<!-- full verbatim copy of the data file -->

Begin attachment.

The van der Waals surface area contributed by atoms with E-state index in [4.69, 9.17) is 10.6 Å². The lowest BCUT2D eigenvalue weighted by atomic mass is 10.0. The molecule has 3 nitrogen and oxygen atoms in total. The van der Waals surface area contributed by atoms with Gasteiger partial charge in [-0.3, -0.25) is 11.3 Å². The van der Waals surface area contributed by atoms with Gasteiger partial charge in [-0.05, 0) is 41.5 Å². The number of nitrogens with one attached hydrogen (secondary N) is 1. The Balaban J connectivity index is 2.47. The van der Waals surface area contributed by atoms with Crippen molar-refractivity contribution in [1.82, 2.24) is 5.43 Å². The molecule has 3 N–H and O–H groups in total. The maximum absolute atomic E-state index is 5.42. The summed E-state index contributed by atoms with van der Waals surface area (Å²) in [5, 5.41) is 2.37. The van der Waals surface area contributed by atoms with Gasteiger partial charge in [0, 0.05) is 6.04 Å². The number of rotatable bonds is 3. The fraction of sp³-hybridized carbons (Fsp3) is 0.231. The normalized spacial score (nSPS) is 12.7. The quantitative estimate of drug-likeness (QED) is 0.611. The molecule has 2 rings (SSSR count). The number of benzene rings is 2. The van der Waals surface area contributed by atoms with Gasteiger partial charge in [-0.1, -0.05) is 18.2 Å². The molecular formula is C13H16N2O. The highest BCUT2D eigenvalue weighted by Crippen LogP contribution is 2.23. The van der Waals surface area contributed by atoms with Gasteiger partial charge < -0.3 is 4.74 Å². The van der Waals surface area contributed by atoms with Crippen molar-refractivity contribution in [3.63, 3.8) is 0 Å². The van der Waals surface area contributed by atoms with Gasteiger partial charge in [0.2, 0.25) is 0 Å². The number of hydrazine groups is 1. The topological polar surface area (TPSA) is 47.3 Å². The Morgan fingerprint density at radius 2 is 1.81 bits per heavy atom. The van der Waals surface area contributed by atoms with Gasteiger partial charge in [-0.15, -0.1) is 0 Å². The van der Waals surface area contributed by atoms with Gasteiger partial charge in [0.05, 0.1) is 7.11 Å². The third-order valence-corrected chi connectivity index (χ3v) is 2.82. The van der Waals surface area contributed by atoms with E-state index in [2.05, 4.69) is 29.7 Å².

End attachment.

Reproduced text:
The van der Waals surface area contributed by atoms with E-state index in [4.69, 9.17) is 10.6 Å². The lowest BCUT2D eigenvalue weighted by atomic mass is 10.0. The molecule has 3 nitrogen and oxygen atoms in total. The van der Waals surface area contributed by atoms with Gasteiger partial charge in [-0.3, -0.25) is 11.3 Å². The van der Waals surface area contributed by atoms with Gasteiger partial charge in [-0.05, 0) is 41.5 Å². The number of nitrogens with one attached hydrogen (secondary N) is 1. The Balaban J connectivity index is 2.47. The van der Waals surface area contributed by atoms with Crippen molar-refractivity contribution in [1.82, 2.24) is 5.43 Å². The molecule has 3 N–H and O–H groups in total. The maximum absolute atomic E-state index is 5.42. The summed E-state index contributed by atoms with van der Waals surface area (Å²) in [5, 5.41) is 2.37. The van der Waals surface area contributed by atoms with Gasteiger partial charge in [0, 0.05) is 6.04 Å². The number of rotatable bonds is 3. The fraction of sp³-hybridized carbons (Fsp3) is 0.231. The normalized spacial score (nSPS) is 12.7. The quantitative estimate of drug-likeness (QED) is 0.611. The molecule has 2 rings (SSSR count). The number of benzene rings is 2. The van der Waals surface area contributed by atoms with Gasteiger partial charge in [-0.1, -0.05) is 18.2 Å². The molecular formula is C13H16N2O. The highest BCUT2D eigenvalue weighted by Crippen LogP contribution is 2.23. The van der Waals surface area contributed by atoms with Gasteiger partial charge < -0.3 is 4.74 Å². The van der Waals surface area contributed by atoms with Crippen molar-refractivity contribution in [3.63, 3.8) is 0 Å². The van der Waals surface area contributed by atoms with Gasteiger partial charge in [0.2, 0.25) is 0 Å². The number of hydrazine groups is 1. The topological polar surface area (TPSA) is 47.3 Å². The Morgan fingerprint density at radius 2 is 1.81 bits per heavy atom. The van der Waals surface area contributed by atoms with Gasteiger partial charge in [-0.15, -0.1) is 0 Å². The van der Waals surface area contributed by atoms with Gasteiger partial charge in [0.05, 0.1) is 7.11 Å². The third-order valence-corrected chi connectivity index (χ3v) is 2.82. The van der Waals surface area contributed by atoms with E-state index in [2.05, 4.69) is 29.7 Å².